Put aside all thoughts of the Disney version of the famous fairy tale. This finely shaded libretto by Jacopo Ferretti, set to Giachomo Rossini's robust score, is a horse of a different color. Back in the day, when the Church had censorship over the Italian stage, Rossini found himself stymied from composing to a risqué Gaetano Rossi libretto. In a late-night's wit's end search for a replacement script, Rossini finally agreed to Ferretti's umpteenth suggestion, Cinderella.

Daniela Mack as Angelina (Cinderella) and Michele Angelini as Prince Ramiro
Daniela Mack as Angelina (Cinderella)
and Michele Angelini as Prince Ramiro
Photo: Matthew Staver
As it turned out, this choice also required adjustments to pass the judgment of the Vatican, but in every way the edits, including Rossini's insistence that all magical elements be stripped from the plot, enhance the message, which is really about the strong moral character of Cinderella (Daniela Mack). Mack's soprano is lovely from top to bottom and wowed us with coloratura once she warmed up. She's a natural actress as well.

<(Left to right) Julia Tobiska as Tisbe and Christie Hageman as Clorinda
(L to R) Julia Tobiska as Tisbe
and Christie Hageman as Clorinda
Photo: Matthew Staver
Before we meet our princess-to-be, we are introduced to her two self-absorbed half-sisters, Clorinda (Christie Hageman) and Tisbe (Julia Tobiska), who are clueless to their own absurdity and clownishness. Hageman and Tobiska have fun hamming it up as the outlandish siblings, hyperbolizing their vanity, scorning their step-sister, and pestering their father, the shameless Don Magnifico (Philip Cokorinos). Cokorinos' lively stage presence and nuanced bass-baritone are a delight.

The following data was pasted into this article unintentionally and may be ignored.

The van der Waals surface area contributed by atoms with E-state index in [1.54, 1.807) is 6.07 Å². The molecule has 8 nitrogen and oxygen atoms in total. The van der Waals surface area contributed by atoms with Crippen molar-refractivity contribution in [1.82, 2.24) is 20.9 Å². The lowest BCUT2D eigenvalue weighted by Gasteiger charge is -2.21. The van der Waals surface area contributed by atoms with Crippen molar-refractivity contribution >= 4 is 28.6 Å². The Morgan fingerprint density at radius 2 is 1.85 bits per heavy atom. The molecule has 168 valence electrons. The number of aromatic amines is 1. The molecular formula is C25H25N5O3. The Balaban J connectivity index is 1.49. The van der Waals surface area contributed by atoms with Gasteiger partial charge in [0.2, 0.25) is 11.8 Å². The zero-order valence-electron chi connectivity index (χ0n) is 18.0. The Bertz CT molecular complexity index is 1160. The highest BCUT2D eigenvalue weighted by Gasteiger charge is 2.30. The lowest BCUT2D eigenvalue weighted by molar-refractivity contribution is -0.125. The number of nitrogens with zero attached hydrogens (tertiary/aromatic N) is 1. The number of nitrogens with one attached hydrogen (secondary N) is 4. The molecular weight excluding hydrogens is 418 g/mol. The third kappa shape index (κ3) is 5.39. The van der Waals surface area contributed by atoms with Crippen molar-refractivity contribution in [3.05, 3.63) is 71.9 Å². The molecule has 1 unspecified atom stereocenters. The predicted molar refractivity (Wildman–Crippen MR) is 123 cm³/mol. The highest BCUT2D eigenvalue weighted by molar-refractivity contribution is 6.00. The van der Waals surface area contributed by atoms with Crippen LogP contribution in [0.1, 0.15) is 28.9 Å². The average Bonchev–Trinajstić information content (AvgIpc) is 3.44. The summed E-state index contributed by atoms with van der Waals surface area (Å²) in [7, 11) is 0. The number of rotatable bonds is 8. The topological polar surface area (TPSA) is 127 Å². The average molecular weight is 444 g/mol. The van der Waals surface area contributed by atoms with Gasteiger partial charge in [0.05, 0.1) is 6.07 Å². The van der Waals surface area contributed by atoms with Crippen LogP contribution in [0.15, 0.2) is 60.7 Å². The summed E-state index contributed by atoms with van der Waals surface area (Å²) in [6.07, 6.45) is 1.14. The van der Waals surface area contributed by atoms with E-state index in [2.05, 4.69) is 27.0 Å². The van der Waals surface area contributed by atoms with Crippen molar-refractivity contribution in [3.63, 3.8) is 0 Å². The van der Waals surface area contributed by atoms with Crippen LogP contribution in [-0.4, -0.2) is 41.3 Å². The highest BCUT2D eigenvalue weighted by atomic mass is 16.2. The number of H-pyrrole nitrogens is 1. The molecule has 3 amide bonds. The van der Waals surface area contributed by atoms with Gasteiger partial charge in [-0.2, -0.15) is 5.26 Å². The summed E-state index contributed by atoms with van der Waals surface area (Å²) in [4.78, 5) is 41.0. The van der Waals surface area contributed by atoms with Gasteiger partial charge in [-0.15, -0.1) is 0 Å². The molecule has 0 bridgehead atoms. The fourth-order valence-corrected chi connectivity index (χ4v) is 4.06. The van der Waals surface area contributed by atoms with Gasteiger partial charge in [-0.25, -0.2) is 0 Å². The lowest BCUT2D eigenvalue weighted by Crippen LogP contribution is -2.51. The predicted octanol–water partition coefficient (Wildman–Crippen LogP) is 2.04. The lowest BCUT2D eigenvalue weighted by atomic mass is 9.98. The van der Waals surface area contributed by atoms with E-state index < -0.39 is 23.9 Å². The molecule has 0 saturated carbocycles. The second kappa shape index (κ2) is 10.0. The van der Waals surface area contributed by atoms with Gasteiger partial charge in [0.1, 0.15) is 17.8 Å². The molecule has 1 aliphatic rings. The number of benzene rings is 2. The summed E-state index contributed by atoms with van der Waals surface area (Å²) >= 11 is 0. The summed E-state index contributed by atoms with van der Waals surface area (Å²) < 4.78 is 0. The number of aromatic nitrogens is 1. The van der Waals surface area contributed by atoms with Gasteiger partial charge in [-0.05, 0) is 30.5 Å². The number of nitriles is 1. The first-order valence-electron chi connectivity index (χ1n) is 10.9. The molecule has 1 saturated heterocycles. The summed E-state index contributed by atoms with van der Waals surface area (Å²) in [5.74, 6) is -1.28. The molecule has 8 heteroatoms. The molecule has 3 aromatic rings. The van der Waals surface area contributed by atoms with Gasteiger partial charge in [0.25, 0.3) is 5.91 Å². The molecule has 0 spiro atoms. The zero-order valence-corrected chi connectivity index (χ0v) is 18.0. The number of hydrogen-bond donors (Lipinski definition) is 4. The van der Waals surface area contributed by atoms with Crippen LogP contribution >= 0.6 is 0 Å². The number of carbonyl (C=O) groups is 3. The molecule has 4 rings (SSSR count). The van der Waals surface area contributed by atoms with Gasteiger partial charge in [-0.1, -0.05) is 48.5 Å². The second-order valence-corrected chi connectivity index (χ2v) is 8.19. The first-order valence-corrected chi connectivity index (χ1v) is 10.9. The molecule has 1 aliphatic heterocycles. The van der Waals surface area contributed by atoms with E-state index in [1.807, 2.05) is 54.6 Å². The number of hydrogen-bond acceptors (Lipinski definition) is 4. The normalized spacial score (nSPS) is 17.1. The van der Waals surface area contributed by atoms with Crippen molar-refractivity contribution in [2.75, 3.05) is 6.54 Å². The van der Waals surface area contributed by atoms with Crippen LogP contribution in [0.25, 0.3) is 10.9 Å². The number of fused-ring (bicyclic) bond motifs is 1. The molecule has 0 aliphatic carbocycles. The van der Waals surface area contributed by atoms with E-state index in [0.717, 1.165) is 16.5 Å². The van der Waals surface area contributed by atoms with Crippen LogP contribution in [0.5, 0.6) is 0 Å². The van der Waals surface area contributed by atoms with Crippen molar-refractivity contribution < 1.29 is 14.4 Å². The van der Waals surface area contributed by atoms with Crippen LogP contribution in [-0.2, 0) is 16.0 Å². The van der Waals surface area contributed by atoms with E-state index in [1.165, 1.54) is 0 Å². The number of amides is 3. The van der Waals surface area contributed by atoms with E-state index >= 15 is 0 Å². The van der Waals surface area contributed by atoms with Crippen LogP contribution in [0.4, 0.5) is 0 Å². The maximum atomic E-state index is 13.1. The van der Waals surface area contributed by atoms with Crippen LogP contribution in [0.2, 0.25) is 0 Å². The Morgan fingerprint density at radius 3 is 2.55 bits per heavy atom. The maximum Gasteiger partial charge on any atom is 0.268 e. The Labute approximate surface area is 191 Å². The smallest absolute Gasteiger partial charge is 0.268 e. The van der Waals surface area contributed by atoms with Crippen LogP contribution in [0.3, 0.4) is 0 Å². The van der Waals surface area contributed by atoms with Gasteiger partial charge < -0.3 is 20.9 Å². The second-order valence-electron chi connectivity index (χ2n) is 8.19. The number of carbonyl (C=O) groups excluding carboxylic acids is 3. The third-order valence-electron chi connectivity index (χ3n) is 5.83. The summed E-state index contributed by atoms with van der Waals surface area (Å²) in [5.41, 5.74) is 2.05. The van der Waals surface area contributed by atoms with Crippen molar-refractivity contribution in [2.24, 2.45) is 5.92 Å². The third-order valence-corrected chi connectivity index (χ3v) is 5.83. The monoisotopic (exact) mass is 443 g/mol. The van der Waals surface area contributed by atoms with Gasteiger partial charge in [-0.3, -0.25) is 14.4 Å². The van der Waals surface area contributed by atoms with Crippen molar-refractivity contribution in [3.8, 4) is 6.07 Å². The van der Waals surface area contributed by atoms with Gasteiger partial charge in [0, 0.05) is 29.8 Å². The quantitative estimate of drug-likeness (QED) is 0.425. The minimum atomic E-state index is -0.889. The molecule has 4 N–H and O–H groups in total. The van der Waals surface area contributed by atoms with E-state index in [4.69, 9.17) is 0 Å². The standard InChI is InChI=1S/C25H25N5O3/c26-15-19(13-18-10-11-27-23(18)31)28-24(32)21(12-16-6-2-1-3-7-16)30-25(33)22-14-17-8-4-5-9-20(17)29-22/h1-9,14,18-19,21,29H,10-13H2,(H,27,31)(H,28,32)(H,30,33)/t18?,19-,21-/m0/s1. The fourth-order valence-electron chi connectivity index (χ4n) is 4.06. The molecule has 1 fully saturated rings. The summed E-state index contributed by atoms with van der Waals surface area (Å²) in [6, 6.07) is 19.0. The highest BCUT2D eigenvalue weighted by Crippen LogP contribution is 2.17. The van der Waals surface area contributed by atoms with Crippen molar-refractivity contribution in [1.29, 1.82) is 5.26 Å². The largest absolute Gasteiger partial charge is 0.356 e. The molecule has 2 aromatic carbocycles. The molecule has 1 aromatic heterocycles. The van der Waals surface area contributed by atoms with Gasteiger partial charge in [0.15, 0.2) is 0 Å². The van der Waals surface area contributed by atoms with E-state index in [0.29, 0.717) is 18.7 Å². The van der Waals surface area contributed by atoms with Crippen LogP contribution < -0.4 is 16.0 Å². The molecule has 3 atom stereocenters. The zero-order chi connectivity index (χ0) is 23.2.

Philip Cokorinos as Don Magnifico
Philip Cokorinos
as Don Magnifico
Photo: Matthew Staver
In Ferretti's nuanced story, Dandini (Daniel Belcher), the valet to Prince Ramiro (Michele Angelini), stands in for his boss, and Alidoro (Dale Travis), the prince's tutor, disguises himself as a beggar, to expose the prejudices of those who would presume to be worthy of the prince's attentions.

Belcher makes hay in a wonderfully comedic vocal and physical performance, while Travis sonorous tones and commanding presence lends a conscience to his charge's instincts. Angelini's tenor is pleasing and suffused with sincerity; his elocution, refreshing.

Conductor Timothy Long keeps the pace brisk, feeding the comedic rhythm.

Remaining performances of Opera Colorado's Cinderella are May 6th and 8th. 303-357-ARTS.

Bob Bows


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